Quantitative and qualitative research in finance
Quantitative and qualitative research in finance

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Quantitative and qualitative research in finance

2 Three broad approaches in qualitative research

The qualitative approach to research is focused on the subjective assessment of attitudes, opinions and behaviour. This approach generates results either in non-quantitative form or in a form which is not subjected to rigorous quantitative analysis. Techniques such as focus group interviews, projective techniques and in-depth interviews are generally used. Qualitative research requires greater clarity of goals during the design stages. In order to make sense of the considerable diversity, and even division, to be found within the field of qualitative research, we will sketch three broad approaches, each of which has shaped a great deal of qualitative work. We will call these approaches:

  • investigating personal experience
  • penetrating official fronts or conscious motives
  • documenting discursive strategies.

While we will discuss them separately here, it should not be assumed that they are distinct in practice; in fact, researchers often combine them in various ways.

Activity 1

Timing: About 90 minutes

Watch the following videos and make notes on the basic characteristics of each qualitative research orientation.

Again, if you are finding the text in the videos too small to read, you can see the full text in the transcripts for each video.

Investigating Experience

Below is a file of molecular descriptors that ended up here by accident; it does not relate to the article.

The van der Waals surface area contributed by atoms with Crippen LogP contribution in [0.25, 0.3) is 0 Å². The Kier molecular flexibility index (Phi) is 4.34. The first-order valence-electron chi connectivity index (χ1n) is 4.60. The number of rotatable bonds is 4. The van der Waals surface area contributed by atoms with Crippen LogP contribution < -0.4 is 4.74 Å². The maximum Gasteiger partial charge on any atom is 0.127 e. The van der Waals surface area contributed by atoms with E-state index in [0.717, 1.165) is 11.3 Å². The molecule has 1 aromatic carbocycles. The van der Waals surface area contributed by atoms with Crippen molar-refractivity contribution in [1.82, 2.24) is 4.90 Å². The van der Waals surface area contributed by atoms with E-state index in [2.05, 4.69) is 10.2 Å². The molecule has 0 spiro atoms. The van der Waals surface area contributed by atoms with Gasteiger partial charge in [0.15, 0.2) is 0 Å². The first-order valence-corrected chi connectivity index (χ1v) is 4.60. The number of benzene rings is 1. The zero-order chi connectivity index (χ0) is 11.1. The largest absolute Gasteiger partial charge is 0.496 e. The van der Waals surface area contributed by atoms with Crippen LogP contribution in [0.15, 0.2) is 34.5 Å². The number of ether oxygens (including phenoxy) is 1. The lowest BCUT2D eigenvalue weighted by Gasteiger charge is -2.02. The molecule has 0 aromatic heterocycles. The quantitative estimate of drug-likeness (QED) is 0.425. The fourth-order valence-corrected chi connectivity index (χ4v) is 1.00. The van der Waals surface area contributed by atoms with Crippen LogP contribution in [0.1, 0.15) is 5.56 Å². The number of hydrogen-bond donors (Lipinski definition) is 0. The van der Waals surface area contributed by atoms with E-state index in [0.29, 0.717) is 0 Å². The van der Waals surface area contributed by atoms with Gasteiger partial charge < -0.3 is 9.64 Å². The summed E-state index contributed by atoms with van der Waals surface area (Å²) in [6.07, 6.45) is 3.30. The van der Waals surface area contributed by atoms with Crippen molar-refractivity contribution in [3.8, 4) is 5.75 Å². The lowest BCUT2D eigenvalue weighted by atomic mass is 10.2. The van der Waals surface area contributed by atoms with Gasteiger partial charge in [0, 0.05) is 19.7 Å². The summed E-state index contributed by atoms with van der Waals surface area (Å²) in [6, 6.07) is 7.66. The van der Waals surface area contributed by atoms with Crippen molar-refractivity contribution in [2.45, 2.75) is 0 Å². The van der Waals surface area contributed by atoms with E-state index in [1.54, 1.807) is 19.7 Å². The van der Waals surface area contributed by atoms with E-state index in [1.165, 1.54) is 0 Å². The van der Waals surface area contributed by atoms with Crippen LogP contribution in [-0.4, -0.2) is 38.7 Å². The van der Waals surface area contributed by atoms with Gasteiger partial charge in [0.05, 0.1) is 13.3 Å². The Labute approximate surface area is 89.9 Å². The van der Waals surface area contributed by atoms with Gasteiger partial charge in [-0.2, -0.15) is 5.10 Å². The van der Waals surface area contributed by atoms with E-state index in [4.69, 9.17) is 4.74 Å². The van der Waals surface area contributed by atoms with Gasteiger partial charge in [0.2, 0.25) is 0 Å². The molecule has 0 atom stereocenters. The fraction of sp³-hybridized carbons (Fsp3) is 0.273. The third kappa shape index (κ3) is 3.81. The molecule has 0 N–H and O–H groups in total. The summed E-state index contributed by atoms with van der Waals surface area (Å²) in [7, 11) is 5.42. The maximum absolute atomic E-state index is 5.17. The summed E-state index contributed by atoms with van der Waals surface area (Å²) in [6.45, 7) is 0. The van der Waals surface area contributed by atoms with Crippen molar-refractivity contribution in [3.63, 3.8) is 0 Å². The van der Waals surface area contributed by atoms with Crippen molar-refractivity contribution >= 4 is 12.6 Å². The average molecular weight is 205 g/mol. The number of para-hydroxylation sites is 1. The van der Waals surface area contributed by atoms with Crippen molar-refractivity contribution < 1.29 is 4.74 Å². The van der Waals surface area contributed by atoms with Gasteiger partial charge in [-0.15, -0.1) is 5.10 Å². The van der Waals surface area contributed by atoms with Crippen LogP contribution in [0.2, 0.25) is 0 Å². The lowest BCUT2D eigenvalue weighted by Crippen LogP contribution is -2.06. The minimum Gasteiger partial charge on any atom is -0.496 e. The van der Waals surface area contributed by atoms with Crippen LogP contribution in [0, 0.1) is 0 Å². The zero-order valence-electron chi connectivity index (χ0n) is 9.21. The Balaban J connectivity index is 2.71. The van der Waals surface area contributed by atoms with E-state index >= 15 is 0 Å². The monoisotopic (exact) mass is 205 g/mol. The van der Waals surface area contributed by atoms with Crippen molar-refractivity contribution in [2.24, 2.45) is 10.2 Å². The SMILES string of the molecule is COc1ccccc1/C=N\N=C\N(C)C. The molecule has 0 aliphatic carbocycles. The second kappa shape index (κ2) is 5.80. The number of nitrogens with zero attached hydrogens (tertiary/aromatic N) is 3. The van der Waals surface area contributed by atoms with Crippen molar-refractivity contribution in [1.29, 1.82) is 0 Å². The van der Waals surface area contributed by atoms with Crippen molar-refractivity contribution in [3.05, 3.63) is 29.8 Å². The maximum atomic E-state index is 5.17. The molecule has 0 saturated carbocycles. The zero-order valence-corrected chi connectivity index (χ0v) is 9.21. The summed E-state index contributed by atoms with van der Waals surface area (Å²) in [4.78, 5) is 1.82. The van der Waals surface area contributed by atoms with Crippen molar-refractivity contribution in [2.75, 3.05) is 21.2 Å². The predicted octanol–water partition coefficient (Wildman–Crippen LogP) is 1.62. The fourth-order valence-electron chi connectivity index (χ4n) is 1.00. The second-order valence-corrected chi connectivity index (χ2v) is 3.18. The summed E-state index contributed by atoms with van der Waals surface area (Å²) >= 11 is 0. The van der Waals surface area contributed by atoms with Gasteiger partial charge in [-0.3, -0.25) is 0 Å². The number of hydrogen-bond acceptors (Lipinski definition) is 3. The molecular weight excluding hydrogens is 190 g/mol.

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Investigating experience is strongly influenced by the methodological philosophy we called interpretivism. It emphasises the importance of understanding the perspectives of the people involved, whatever the issue or situation being studied. It is argued that the researcher must try to see and document the world from these people’s points of view; that only then will it be possible to understand what they were intending to do and why, how their actions fit into, and perhaps follow from, what they take to be the reality of their situation, their sense of identity and of past life. What is assumed here is a world in which people have complex inner perspectives that must be understood if their behaviour is to be properly explained. It is believed that through participation in everyday life people rarely gain access to one another’s perspectives in anything like a full way, and that a distinctive purpose of research is to achieve this; and thereby to produce much better explanations for people’s behaviour than the more superficial ones we are usually forced to rely on as practical actors in the world. Indeed, very often from this point of view, a primary aim of research is treated as overcoming what are viewed as the mis-perceptions generated by official accounts, established theories, popular stereotypes, and widespread myths and ideologies, especially those about low status or marginalised categories of person or group. Qualitative research often evaluates these myths and ideologies negatively against the complex reality of people’s actual views and practices. Examples of this kind of research might include studies of working class or ethnic minority communities that are marginalised by the wider society, of young offenders in correctional institutions, disruptive children in school classrooms, and so on.